Designer Peyton Cochran Creates Casual Elegance in a Family's Rowayton Home
Growing up in the south, Jennifer Croswell always dreamt she’d live at the end of a long, oak-lined drive in a center-hall Colonial with 18-inch crown moldings. Instead, she and her husband, Bobby, bought an upside-down house in Rowayton when it came time to decamp from New York City and start a family. “It is clearly the opposite of a center hall Colonial,” she says. “But we love the casual elegance. We entertain a lot, and the house is on the way to and from the beach, so friends stop in with their kids all the time.” In fact, the party lights in the backyard stay up 24/7. “If we took them down in the morning, we’d have to put them right back up,” she adds.
The shingle-style house was previously owned by friends, who “share the same life values that we do,” explains Croswell. “My goal was to marry some coastal calm with the craziness of having three kids under the age of three.” Set on the edge of Farm Creek, its four bedrooms are on the ground floor; a living room, kitchen, dining room, den and playroom are upstairs. To make it their own, the couple turned to New York City–based designer Peyton Cochran, who had done previous work for them.
The designer took down two small walls upstairs, swapped out the driftwood mantel with one made of poured concrete, added a new countertop to the kitchen island, gutted three bathrooms including the master, replaced several exterior doors, and gave every room—and even the floors downstairs—a coat of bright white paint. “They wanted everything to be clean and bright,” says Cochran. “It took several tries to get the right white. The house is right next to the water and gets a lot of direct sunlight. The natural light changes the tone of the white quickly, and it starts to look yellow.”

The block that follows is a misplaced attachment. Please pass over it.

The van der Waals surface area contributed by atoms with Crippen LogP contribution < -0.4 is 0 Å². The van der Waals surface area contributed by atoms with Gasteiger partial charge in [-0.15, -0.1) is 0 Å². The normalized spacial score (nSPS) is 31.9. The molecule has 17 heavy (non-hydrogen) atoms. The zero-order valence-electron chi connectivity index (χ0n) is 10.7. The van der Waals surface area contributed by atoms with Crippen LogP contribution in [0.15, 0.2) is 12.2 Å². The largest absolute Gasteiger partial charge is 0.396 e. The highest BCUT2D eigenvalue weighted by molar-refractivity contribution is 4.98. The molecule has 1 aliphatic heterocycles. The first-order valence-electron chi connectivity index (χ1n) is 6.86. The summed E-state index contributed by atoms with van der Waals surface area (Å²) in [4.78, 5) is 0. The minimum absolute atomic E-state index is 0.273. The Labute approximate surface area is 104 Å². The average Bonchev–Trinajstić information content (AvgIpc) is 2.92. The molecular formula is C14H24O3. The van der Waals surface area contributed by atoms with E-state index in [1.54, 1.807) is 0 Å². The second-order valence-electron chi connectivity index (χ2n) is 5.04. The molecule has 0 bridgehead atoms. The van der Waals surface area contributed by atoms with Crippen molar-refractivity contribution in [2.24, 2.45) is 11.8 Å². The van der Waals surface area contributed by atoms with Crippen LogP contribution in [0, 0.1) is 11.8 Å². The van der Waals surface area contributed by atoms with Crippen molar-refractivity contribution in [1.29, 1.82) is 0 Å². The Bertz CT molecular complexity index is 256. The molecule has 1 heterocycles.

When it came time for furnishings, Cochran used a coastal palette of blues, grays and whites, with grounding influences, such as the dark-stained wooden floors upstairs, and a mix of patterns and textures throughout. “Nothing too crazy,” she notes. The living room has a formal quality to it, but all the furniture is covered with kid-proof fabrics—even the Holland & Sherry fabric on the custom swivel club chairs is treated to be child-friendly. The new mantel in the living room looks like limestone and its raised hearth calls to mind a ’70s-style fireplace with a mesh pull-across screen. “It’s a bit quirky,” says Cochran. “But rather than taking the firebox down to the floor, we wanted a casual element where people could perch.” A pair of faux leather-covered armchairs adds an unexpected pop of orange.
White and blue modular shelving in the dining room was originally built for the couple’s New York City apartment. A work of art Croswell commissioned for her husband after the birth of their first daughter holds pride of place on one wall. “The artist created a collage that incorporates things that are unique to Bobby and me,” she says. “We were married for 10 years before we had children. I like to think it’s ‘Forever Us’ as much as Forever Young.”
It’s a fitting sentiment for a home that has a 16-foot shuffleboard table (a gift from the previous owners) against one wall, a playroom over the garage with a set of monkey bars, and even ride-on toys and bicycles in the living room for rainy days. “Kids need to learn how to play,” says Croswell. “Adults should play more, too. I hope this house encourages that.”
The mood shifts gears slightly in the master bedroom. “She wanted clean, serene and not too feminine,” says Cochran. Alongside a custom walnut and upholstered bed, French doors open onto a terrace that leads down to the dock. “Peyton thought we were crazy when we took out the window treatments, but we love the sunrise and wake up with the sun every day,” says Croswell.
A version of this article appeared in the July/August issue of CTC&G (Connecticut Cottages & Gardens) with the headline: Life in the Upside Down.